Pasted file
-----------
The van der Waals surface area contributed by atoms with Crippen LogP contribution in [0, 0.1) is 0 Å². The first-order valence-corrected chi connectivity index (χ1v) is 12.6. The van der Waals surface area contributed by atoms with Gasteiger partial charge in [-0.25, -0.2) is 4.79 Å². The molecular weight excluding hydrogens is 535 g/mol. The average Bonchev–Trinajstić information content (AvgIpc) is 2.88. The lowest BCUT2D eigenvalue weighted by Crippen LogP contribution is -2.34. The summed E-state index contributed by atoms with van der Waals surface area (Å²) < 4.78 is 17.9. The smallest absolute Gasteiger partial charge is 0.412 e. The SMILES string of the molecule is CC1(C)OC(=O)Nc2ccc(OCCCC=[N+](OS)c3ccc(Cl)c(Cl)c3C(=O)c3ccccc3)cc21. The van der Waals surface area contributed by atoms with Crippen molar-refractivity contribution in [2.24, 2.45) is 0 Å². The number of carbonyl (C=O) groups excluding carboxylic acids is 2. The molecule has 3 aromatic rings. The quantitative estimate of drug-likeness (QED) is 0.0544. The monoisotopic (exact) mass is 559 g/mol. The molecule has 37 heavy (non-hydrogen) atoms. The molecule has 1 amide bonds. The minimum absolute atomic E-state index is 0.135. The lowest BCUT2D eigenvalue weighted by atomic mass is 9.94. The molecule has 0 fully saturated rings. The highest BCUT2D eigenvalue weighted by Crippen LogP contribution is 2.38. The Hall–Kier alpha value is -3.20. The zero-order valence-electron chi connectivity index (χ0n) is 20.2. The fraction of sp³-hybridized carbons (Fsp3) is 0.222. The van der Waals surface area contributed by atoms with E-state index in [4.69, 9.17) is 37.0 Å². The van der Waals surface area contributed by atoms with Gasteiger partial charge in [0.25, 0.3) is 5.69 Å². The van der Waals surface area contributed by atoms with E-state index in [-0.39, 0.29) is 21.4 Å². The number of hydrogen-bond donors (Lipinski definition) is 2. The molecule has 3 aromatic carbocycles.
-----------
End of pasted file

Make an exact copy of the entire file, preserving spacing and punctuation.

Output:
The van der Waals surface area contributed by atoms with Crippen LogP contribution in [0, 0.1) is 0 Å². The first-order valence-corrected chi connectivity index (χ1v) is 12.6. The van der Waals surface area contributed by atoms with Gasteiger partial charge in [-0.25, -0.2) is 4.79 Å². The molecular weight excluding hydrogens is 535 g/mol. The average Bonchev–Trinajstić information content (AvgIpc) is 2.88. The lowest BCUT2D eigenvalue weighted by Crippen LogP contribution is -2.34. The summed E-state index contributed by atoms with van der Waals surface area (Å²) < 4.78 is 17.9. The smallest absolute Gasteiger partial charge is 0.412 e. The SMILES string of the molecule is CC1(C)OC(=O)Nc2ccc(OCCCC=[N+](OS)c3ccc(Cl)c(Cl)c3C(=O)c3ccccc3)cc21. The van der Waals surface area contributed by atoms with Crippen molar-refractivity contribution in [2.24, 2.45) is 0 Å². The number of carbonyl (C=O) groups excluding carboxylic acids is 2. The molecule has 3 aromatic rings. The quantitative estimate of drug-likeness (QED) is 0.0544. The monoisotopic (exact) mass is 559 g/mol. The molecule has 37 heavy (non-hydrogen) atoms. The molecule has 1 amide bonds. The minimum absolute atomic E-state index is 0.135. The lowest BCUT2D eigenvalue weighted by atomic mass is 9.94. The molecule has 0 fully saturated rings. The highest BCUT2D eigenvalue weighted by Crippen LogP contribution is 2.38. The Hall–Kier alpha value is -3.20. The zero-order valence-electron chi connectivity index (χ0n) is 20.2. The fraction of sp³-hybridized carbons (Fsp3) is 0.222. The van der Waals surface area contributed by atoms with E-state index in [4.69, 9.17) is 37.0 Å². The van der Waals surface area contributed by atoms with Gasteiger partial charge in [0.25, 0.3) is 5.69 Å². The van der Waals surface area contributed by atoms with E-state index in [-0.39, 0.29) is 21.4 Å². The number of hydrogen-bond donors (Lipinski definition) is 2. The molecule has 3 aromatic carbocycles.